By James Gregory, Esq., and Viva Hammer, Esq, Price Waterhouse LLP
In PLR 9706002, dated October 24, 199h, the IRS considered whether certain "Treasury Lock" agreements entered into by taxpayer were hedging transactions within the meaning of section 1.1221-2 of the regulations and, if so, what constituted the proper accounting treatment of such transactions.
The specific issue addressed in PLR 9706002 was whether the timing rules found in regulations section 1.44-4(a) apply to a hedging transaction that the taxpayer failed to identify under regulations section 1.1221-2(ej. The IRS pointed out that section 1.1221-2(b) defining "hedging transaction" does not require the identification described under section 1.1221-2(e) in order for a transaction to be considered a "hedging transaction." The ruling explains that the identification is relevant only to the character of the transaction and whether the taxpayer is entitled to receive ordinary income or loss treatment. Thus, the failure to properly identify a transaction as a hedge will not cause a hedging transaction to be something other than a hedging transaction. Accordingly, the IRS concluded that regulations section 1.446-4 timing rules apply to a transaction within the definition of "hedging transaction" under section 1.1221-2(b) of the regulations even though the taxpayer had failed to identify the hedge for purposes of determining the character of the items of income, deduction, loss, or gain from such transaction.
Observation It should be noted that the taxpayer did not request a ruling concerning the character of gain or loss from the transaction and the IRS did not address this issue. Instead, the taxpayer represented that it would report income from the transaction as ordinary. Accordingly, there was no need for the IRS to consider whether the failure of the taxpayer to identify the hedging transaction was "inadvertent" within the meaning of section 1.1221-2(f) of the regulations. Whether failure to identify is inadvertent may be relevant in other situations, however, such as, for example, in the case of a taxpayer who realizes a loss on a hedging transaction that it wishes to characterize as ordinary rather than capital.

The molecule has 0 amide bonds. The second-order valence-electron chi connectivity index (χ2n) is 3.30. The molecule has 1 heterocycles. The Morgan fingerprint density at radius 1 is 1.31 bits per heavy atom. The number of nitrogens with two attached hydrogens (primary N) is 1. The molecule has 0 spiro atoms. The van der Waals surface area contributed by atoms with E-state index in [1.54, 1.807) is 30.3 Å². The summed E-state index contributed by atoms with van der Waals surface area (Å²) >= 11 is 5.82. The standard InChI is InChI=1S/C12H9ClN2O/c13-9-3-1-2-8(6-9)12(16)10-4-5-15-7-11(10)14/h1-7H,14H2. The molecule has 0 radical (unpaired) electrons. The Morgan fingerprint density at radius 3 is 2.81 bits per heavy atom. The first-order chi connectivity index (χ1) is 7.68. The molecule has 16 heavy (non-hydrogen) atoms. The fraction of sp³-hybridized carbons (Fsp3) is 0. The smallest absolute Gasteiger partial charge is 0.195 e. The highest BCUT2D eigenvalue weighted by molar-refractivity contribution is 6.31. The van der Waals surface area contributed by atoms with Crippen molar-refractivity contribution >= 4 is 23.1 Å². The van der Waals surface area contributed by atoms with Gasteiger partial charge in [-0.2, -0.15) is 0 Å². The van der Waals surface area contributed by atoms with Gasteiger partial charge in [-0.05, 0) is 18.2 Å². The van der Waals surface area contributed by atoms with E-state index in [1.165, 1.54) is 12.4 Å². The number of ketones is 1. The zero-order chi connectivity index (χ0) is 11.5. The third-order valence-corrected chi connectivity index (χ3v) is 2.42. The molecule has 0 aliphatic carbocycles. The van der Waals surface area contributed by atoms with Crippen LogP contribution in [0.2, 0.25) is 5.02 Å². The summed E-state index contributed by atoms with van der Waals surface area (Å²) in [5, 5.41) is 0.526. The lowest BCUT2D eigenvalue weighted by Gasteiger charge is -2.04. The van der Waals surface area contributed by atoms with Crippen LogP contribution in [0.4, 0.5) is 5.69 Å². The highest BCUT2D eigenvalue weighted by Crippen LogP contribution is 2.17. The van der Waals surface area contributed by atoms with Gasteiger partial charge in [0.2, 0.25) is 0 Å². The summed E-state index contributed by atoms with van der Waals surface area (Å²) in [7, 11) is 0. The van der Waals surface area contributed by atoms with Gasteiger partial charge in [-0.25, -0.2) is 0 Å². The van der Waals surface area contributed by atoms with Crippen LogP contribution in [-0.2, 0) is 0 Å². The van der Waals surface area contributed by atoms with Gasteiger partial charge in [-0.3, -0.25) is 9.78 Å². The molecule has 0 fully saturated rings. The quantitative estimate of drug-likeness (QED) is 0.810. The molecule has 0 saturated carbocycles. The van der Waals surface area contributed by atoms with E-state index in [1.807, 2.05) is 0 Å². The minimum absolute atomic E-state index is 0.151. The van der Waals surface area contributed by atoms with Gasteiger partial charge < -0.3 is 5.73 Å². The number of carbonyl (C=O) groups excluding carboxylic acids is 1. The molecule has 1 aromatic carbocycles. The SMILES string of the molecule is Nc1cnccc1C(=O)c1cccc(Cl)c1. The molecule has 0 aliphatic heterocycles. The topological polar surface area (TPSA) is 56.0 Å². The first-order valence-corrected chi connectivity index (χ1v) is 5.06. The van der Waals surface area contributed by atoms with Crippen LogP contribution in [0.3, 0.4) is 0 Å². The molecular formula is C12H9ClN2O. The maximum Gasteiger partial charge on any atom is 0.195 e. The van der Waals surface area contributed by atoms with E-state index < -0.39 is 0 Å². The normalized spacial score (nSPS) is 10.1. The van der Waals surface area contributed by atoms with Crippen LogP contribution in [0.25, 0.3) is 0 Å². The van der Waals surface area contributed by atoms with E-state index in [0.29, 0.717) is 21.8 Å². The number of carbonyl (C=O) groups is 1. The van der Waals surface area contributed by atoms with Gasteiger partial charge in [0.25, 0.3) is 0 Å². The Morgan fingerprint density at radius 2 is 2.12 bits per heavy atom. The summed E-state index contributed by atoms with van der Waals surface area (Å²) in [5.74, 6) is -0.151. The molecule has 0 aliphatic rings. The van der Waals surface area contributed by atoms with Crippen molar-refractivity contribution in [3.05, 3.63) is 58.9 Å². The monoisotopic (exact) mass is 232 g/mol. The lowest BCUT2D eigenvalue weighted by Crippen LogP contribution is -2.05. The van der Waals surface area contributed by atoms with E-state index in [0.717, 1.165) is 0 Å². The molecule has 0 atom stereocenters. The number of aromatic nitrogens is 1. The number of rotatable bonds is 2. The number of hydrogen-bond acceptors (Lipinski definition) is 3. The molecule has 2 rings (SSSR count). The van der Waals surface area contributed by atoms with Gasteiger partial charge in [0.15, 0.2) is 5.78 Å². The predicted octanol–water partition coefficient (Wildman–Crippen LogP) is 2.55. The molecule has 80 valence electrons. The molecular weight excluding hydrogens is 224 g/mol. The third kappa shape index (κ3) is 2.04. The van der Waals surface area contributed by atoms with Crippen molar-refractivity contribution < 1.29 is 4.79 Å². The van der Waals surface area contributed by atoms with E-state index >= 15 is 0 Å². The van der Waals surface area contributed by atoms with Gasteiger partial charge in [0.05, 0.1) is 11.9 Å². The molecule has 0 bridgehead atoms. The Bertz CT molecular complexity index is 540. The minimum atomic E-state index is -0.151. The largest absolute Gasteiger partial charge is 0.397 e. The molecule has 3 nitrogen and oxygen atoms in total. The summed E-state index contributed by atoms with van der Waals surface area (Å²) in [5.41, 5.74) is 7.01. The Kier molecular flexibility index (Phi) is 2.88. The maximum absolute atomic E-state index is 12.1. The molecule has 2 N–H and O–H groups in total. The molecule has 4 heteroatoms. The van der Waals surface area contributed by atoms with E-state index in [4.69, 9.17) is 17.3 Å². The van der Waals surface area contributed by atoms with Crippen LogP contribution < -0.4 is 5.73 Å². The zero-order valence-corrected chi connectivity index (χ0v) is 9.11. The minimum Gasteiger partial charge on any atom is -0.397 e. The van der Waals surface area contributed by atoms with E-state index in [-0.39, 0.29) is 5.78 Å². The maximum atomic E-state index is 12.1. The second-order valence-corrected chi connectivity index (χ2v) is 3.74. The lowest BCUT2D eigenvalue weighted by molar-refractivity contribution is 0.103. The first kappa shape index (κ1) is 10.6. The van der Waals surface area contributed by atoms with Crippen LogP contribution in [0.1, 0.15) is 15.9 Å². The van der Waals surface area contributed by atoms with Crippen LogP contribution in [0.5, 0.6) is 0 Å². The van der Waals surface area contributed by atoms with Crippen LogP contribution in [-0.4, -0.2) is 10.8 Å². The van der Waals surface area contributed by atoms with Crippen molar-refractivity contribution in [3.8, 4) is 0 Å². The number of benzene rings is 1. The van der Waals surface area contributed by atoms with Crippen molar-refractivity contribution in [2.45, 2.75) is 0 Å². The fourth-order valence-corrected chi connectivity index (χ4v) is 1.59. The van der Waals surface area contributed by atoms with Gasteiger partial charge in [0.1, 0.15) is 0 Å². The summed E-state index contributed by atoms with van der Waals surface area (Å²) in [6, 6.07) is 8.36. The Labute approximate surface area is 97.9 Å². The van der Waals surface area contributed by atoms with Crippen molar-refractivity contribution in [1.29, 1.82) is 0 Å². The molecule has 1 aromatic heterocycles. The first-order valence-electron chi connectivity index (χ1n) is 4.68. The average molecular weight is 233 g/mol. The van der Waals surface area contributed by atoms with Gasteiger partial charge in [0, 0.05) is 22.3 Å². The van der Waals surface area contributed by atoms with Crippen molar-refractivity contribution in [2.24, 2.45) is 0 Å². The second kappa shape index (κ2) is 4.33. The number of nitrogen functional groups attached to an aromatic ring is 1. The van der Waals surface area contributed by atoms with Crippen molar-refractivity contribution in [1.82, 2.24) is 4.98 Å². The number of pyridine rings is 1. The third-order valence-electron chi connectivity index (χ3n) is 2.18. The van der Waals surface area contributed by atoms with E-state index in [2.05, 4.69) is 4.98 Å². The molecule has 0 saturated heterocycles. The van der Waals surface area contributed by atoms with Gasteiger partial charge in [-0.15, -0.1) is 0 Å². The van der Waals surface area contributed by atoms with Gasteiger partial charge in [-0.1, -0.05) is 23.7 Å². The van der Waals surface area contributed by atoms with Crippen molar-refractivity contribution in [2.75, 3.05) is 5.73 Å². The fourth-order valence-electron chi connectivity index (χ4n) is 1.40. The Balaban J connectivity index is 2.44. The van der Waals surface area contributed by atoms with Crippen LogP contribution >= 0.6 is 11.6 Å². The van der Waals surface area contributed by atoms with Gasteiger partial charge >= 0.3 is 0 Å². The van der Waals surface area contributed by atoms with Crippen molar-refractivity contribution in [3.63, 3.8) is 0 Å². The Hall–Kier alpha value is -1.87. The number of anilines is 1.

The taxpayer, a limited partnership owning real estate, leases, and mortgages, intended to issue fixed rate debt in order to finance acquisitions and business operations. To protect against increases in interest rates and to lock in its obligations on the fixed rate debt instrument, the taxpayer entered into a forward rate agreement with a bank and two interest rate swap agreements with another company (together the Treasury Lock Agreements or the agreements). The net effect of the agreements was that the taxpayer was able to lock in its projected interest obligations on its proposed debt issuance. Taxpayer represented that the sole purpose of this arrangement was to reduce the taxpayer's interest rate risk regarding the intended debt offering.
Although the taxpayer intended to treat the transaction described above as a "hedging transaction" under section 1.1221-2(b) of the regulations and to account for the transaction under section 1.446-4(e)(4) of the regulations, the taxpayer neglected to identify the agreements as hedging transactions for tax purposes in its books and records on the date of the agreements and failed to specifically identify the proposed issuance of debt as the hedged item within 35 days of the date of the agreements as provided for by section 1.1221-2(e) of the regulations.
Law and Analysis
IRC section 1221 defines the term "capital asset" and regulations section 1.1221-2(aXl) provides that property that is part of a "hedging transaction" is not a capital asset. Moreover, regulations section 1.1221-2(b) defines the term "hedging transaction" to include a transaction entered into in the normal course of a taxpayer's business "primarily to reduce risk of interest rate or price changes or currency fluctuations with respect to borrowings made or to be made, or ordinary obligations incurred or to be incurred, by the taxpayer. …